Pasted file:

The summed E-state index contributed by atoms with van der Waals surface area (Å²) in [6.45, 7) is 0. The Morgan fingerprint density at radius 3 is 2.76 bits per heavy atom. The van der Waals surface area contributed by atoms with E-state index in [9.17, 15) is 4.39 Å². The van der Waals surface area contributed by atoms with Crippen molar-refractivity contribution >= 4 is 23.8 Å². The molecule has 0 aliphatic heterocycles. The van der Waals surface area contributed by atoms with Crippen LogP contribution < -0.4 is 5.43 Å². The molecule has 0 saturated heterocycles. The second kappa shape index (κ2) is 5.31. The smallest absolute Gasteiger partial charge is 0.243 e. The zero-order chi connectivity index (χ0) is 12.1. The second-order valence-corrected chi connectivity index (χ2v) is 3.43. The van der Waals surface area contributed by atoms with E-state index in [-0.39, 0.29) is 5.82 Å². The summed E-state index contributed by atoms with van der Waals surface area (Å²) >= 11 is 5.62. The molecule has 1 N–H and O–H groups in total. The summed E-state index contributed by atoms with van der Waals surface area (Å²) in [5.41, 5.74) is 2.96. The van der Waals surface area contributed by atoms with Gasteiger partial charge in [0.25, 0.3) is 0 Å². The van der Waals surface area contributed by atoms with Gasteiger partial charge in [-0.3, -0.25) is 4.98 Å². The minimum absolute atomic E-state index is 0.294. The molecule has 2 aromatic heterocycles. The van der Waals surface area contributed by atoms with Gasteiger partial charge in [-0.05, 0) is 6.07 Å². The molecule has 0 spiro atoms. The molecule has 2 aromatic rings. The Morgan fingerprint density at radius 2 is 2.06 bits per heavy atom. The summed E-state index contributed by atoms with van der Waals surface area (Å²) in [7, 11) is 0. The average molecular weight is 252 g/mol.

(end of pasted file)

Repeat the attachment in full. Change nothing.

The summed E-state index contributed by atoms with van der Waals surface area (Å²) in [6.45, 7) is 0. The Morgan fingerprint density at radius 3 is 2.76 bits per heavy atom. The van der Waals surface area contributed by atoms with E-state index in [9.17, 15) is 4.39 Å². The van der Waals surface area contributed by atoms with Crippen molar-refractivity contribution >= 4 is 23.8 Å². The molecule has 0 aliphatic heterocycles. The van der Waals surface area contributed by atoms with Crippen LogP contribution < -0.4 is 5.43 Å². The molecule has 0 saturated heterocycles. The second kappa shape index (κ2) is 5.31. The smallest absolute Gasteiger partial charge is 0.243 e. The zero-order chi connectivity index (χ0) is 12.1. The second-order valence-corrected chi connectivity index (χ2v) is 3.43. The van der Waals surface area contributed by atoms with E-state index in [-0.39, 0.29) is 5.82 Å². The summed E-state index contributed by atoms with van der Waals surface area (Å²) >= 11 is 5.62. The molecule has 1 N–H and O–H groups in total. The summed E-state index contributed by atoms with van der Waals surface area (Å²) in [5.41, 5.74) is 2.96. The van der Waals surface area contributed by atoms with Gasteiger partial charge in [0.25, 0.3) is 0 Å². The van der Waals surface area contributed by atoms with Gasteiger partial charge in [-0.3, -0.25) is 4.98 Å². The minimum absolute atomic E-state index is 0.294. The molecule has 2 aromatic heterocycles. The van der Waals surface area contributed by atoms with Gasteiger partial charge in [-0.05, 0) is 6.07 Å². The molecule has 0 spiro atoms. The molecule has 2 aromatic rings. The Morgan fingerprint density at radius 2 is 2.06 bits per heavy atom. The summed E-state index contributed by atoms with van der Waals surface area (Å²) in [7, 11) is 0. The average molecular weight is 252 g/mol.